Knights v Sharks

Round 20 report by Alan Clark
Melbourne Knights v Sydney Olympic

Sydney Olympic almost protected an early goal to take all three points against Melbourne Knights at Knights Stadium in bright sunshine on Sunday afternoon, but a late equaliser from the penalty-spot shared the spoils.

Zenon Caravell's third minute opener seemed destined to win the game for the visitors, until a late foul by George Souris on Nicholas Marinos resulted in referee Perry Mur pointing to the spot with just two minutes of regulation time to play. Andrew Marth converted although Olympic goalkeeper Brett Hughes was able to get a hand to it.

"I'm totally disappointed with the result," said Olympic coach Peter Papanikitis making a brief appearance at the post-match media conference before heading off to an early flight out of Melbourne after the game. "We needed the three points. With a win, (we had) a chance to be in the Top Six. Now it's difficult."

The draw suits neither side, but whereas Olympic can still reasonably hold slim hopes of playing in March, Knights' season will finish in February.

"Our season with regard to finishing in the Top Six is totally finished with, (but) we'll try to pick up as many points as possible," said Knights' coach Ian Dobson. "We had a couple of good opportunities in the first half, and on another day we might have got the three points."

Sydney Olympic opened the scoring from a short corner played to Caravella. Caravella took a touch to steady then let loose a shot which took a deflection from Marth at the edge of the six-yard area, wrong-footing Knights' goalkeeper Vilson Knezevic on its way into the net.

Often, an early goal will cause a match to flare into life from its beginning. Sadly, on this occasion, it was not the case, although the drama of the last two minutes will cause most to forget the turgid nature of the eighty-five in between.

This was a poor game. These two clubs' league positions this season are both significantly more modest than in the recent past, and the quality of their team-lists are in similarly reduced circumstances. To add to the desultory nature of the contest, Knights is now nearing the end of its contractual obligations to the national competition.

"What goes on at the moment, hurts," said Dobson, who had also been coach during a period where Knights' teams were at the top of the league. "I've seen the Championship team and players, but circumstances are dictating where we are at the moment - lack of funds. We are where we are and we just have to remain positive with what we're trying to achieve here."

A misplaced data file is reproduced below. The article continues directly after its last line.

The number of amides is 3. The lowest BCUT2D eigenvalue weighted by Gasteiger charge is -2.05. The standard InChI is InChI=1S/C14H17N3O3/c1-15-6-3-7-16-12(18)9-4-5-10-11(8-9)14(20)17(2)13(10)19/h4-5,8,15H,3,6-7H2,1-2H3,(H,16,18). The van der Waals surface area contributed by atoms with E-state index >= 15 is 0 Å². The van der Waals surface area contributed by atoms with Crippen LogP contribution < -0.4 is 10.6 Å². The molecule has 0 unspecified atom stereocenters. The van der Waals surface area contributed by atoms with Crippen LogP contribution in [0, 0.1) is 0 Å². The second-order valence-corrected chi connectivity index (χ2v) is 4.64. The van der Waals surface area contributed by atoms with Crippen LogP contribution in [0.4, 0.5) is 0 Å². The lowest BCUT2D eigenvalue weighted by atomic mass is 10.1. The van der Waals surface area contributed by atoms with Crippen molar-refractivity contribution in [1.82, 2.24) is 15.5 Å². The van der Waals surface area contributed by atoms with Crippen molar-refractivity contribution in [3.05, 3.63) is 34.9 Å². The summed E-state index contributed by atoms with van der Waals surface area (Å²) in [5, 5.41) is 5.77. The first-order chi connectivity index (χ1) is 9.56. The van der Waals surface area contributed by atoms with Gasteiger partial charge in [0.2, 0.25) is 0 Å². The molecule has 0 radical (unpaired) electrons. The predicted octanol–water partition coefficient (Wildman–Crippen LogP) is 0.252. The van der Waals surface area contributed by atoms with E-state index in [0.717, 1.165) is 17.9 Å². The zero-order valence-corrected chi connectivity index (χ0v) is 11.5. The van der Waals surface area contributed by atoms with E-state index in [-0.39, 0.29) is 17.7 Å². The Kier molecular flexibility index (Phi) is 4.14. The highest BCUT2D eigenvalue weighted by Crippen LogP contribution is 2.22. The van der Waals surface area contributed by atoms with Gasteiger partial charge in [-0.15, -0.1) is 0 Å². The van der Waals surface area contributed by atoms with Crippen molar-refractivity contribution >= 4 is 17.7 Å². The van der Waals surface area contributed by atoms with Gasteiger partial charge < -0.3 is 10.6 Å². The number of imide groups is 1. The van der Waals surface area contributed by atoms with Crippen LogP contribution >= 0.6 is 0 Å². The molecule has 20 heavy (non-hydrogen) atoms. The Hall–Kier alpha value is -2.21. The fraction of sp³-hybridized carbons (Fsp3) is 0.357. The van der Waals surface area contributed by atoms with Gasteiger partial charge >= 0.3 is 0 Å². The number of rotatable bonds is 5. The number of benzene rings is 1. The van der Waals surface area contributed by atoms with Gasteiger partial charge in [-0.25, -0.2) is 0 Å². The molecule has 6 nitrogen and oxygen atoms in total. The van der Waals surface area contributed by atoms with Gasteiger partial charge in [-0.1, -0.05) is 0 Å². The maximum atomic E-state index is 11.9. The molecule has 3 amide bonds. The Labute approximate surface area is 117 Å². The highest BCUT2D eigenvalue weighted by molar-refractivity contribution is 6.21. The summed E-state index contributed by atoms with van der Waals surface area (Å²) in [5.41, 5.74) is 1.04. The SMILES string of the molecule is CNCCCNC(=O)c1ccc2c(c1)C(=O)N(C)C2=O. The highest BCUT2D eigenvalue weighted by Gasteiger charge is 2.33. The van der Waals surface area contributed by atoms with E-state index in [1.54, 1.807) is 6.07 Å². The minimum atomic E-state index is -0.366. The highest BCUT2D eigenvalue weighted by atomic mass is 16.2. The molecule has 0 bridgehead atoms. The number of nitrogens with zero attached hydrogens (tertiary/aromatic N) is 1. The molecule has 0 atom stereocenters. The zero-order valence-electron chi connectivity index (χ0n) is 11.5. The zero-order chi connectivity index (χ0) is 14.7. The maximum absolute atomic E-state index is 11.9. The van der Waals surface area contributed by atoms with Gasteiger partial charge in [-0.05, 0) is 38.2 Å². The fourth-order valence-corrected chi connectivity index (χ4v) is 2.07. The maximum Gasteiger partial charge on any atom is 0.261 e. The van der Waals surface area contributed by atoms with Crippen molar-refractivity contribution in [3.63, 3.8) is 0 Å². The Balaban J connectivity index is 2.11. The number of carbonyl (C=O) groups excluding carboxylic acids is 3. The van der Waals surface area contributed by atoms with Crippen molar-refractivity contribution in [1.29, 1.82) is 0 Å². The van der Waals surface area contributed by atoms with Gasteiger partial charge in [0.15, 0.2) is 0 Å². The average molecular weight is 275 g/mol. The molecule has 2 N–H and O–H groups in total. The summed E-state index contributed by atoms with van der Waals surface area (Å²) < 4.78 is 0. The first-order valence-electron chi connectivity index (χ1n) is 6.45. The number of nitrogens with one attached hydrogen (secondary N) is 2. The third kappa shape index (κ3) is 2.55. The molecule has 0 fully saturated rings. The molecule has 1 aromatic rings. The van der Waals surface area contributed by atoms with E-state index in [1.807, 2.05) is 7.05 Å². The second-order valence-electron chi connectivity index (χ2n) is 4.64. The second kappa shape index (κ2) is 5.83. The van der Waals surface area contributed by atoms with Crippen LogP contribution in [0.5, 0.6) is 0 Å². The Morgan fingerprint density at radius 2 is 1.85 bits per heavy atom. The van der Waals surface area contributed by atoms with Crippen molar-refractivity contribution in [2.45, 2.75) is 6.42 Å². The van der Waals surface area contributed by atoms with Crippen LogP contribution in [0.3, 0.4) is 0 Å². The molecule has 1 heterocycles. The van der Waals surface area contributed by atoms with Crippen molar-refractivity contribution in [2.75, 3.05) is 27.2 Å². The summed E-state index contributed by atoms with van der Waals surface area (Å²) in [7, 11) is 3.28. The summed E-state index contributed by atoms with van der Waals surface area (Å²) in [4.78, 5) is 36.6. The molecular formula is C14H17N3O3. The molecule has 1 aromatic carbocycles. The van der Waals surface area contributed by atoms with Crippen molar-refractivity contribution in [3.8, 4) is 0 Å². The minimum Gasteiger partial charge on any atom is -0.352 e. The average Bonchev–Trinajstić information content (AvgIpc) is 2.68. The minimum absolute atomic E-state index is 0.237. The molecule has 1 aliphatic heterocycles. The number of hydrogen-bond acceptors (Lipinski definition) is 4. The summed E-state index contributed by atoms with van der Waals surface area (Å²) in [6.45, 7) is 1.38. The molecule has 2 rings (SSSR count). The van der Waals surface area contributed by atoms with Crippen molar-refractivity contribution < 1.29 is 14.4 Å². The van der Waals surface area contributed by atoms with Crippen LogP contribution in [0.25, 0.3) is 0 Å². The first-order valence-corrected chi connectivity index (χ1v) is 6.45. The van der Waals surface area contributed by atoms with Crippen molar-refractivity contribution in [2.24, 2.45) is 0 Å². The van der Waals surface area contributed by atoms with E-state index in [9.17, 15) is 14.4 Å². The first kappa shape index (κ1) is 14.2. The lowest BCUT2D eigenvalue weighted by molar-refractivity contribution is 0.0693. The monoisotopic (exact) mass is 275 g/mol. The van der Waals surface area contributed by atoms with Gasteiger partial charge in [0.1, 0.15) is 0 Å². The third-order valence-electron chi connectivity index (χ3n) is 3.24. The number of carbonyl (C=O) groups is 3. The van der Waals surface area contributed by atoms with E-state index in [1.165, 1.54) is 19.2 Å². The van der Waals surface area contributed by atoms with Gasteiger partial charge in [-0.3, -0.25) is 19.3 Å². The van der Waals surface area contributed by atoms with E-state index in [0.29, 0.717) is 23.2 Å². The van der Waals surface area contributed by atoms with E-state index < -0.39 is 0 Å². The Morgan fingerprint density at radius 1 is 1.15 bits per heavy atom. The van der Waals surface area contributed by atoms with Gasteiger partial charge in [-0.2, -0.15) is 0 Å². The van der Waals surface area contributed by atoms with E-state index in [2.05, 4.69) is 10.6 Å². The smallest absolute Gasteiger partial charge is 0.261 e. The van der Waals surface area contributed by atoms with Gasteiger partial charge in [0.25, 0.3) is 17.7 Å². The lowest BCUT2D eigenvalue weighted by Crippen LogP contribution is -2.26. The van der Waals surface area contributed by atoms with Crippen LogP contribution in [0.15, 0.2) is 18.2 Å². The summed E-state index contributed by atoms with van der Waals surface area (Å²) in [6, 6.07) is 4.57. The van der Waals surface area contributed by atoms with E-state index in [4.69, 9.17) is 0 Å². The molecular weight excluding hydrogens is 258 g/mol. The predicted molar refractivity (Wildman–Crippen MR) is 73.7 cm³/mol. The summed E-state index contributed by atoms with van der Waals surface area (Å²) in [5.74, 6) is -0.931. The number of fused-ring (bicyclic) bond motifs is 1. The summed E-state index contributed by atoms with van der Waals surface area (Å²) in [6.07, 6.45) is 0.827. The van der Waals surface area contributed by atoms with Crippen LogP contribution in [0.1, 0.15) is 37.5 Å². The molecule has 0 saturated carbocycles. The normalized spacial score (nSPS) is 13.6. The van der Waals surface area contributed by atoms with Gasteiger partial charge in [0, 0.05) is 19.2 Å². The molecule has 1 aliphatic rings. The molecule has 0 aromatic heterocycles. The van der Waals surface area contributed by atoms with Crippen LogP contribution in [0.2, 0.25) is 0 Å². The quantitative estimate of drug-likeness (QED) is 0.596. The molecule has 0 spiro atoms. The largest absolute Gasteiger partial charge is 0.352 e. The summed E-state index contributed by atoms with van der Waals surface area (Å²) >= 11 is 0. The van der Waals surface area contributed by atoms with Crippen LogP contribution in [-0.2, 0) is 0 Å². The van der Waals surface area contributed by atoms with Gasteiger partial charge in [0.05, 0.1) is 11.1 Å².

Unsurprisingly, the quality of the game was at the lower end of the scale, with neither side able to craft consistent passages of football.

After the shock of the early opening goal, Knights had an opportunity to level just before the quarter-hour with a header from the edge of the six-yard box from a well-flighted Andrew Vargas cross, but he steered it directly to Olympic goalkeeper Brett Hughes with the whole goal on view.

Andrew Vargas also headed directly at Hughes when he'd ghosted into a good position behind the defence at the far-post to meet a free-kick taken by his brother.

Other than that, there was little to trouble long-serving Olympic central defender and captain Ante Juric, celebrating his double-century of NSL appearances, with perhaps his least-pressured first-half ever, easily dealing with Knights' fitful forays.

In an attempt to shake things up, Dobson pushed Marth into the forward line in the second-half. At the very least, it gave Juric a more interesting second forty-five, as the sheer physical presence of the Knights' captain in and around the penalty-area gives defenders pause for thought.

"Andrew is an intimidating character," said Dobson. "With his physical presence in the box, he can put pressure on teams, and that was shown (tonight)."

But despite Marth's appearance, there was little tangible effect on the direction of the game, or even the pressure on goalkeepers as both had little to do to earn their match fees.

Hughes' sole involvements came late in the game - the first when he was sharply down to a shot from outside the 18-yard area from Billy Natsioulas after an Andrew Vargas cross was only partly-cleared. Within a minute he caused the home support to rise in expectation when he mis-timed a punch in a challenge with Marth, but the ball rolled gently wide of the now vacant goal.

Then, with most in the crowd trying to remember where they parked their cars, Souris fouled Marinos, making contact with a foot to Marinos' face, resulting in the only caution of the game, and the penalty from which Marth obtained the unlikely equaliser.

"I was totally wrapped with the fact that we never gave the game away," said Dobson. "And we got the just reward at the end of the day."